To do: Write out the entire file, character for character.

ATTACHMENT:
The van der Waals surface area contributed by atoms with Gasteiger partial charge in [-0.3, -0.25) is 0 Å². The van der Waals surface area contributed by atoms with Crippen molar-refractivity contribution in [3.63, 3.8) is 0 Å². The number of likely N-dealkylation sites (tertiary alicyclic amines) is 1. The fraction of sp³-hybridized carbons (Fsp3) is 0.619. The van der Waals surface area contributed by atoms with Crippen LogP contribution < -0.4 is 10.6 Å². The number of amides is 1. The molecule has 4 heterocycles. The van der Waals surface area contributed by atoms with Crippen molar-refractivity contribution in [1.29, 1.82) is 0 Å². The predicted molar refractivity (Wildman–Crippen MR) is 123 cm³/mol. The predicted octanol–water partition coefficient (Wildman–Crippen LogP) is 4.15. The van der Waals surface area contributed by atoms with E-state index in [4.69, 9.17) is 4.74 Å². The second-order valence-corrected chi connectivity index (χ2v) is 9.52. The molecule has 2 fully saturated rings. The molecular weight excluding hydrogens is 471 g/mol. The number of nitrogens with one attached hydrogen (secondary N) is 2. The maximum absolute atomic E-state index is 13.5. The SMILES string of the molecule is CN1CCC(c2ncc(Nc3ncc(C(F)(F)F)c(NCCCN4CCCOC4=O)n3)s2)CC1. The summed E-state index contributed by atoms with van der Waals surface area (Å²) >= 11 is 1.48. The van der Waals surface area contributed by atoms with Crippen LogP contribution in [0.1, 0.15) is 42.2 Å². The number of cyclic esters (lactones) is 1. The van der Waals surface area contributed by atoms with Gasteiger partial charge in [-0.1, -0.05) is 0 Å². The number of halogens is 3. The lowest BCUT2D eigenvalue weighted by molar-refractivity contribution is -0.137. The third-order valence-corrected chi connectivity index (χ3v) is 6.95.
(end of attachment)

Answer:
The van der Waals surface area contributed by atoms with Gasteiger partial charge in [-0.3, -0.25) is 0 Å². The van der Waals surface area contributed by atoms with Crippen molar-refractivity contribution in [3.63, 3.8) is 0 Å². The number of likely N-dealkylation sites (tertiary alicyclic amines) is 1. The fraction of sp³-hybridized carbons (Fsp3) is 0.619. The van der Waals surface area contributed by atoms with Crippen LogP contribution < -0.4 is 10.6 Å². The number of amides is 1. The molecule has 4 heterocycles. The van der Waals surface area contributed by atoms with Crippen molar-refractivity contribution in [1.29, 1.82) is 0 Å². The predicted molar refractivity (Wildman–Crippen MR) is 123 cm³/mol. The predicted octanol–water partition coefficient (Wildman–Crippen LogP) is 4.15. The van der Waals surface area contributed by atoms with E-state index in [4.69, 9.17) is 4.74 Å². The second-order valence-corrected chi connectivity index (χ2v) is 9.52. The molecule has 2 fully saturated rings. The molecular weight excluding hydrogens is 471 g/mol. The number of nitrogens with one attached hydrogen (secondary N) is 2. The maximum absolute atomic E-state index is 13.5. The SMILES string of the molecule is CN1CCC(c2ncc(Nc3ncc(C(F)(F)F)c(NCCCN4CCCOC4=O)n3)s2)CC1. The summed E-state index contributed by atoms with van der Waals surface area (Å²) >= 11 is 1.48. The van der Waals surface area contributed by atoms with Crippen LogP contribution in [0.1, 0.15) is 42.2 Å². The number of cyclic esters (lactones) is 1. The van der Waals surface area contributed by atoms with Gasteiger partial charge in [-0.1, -0.05) is 0 Å². The number of halogens is 3. The lowest BCUT2D eigenvalue weighted by molar-refractivity contribution is -0.137. The third-order valence-corrected chi connectivity index (χ3v) is 6.95.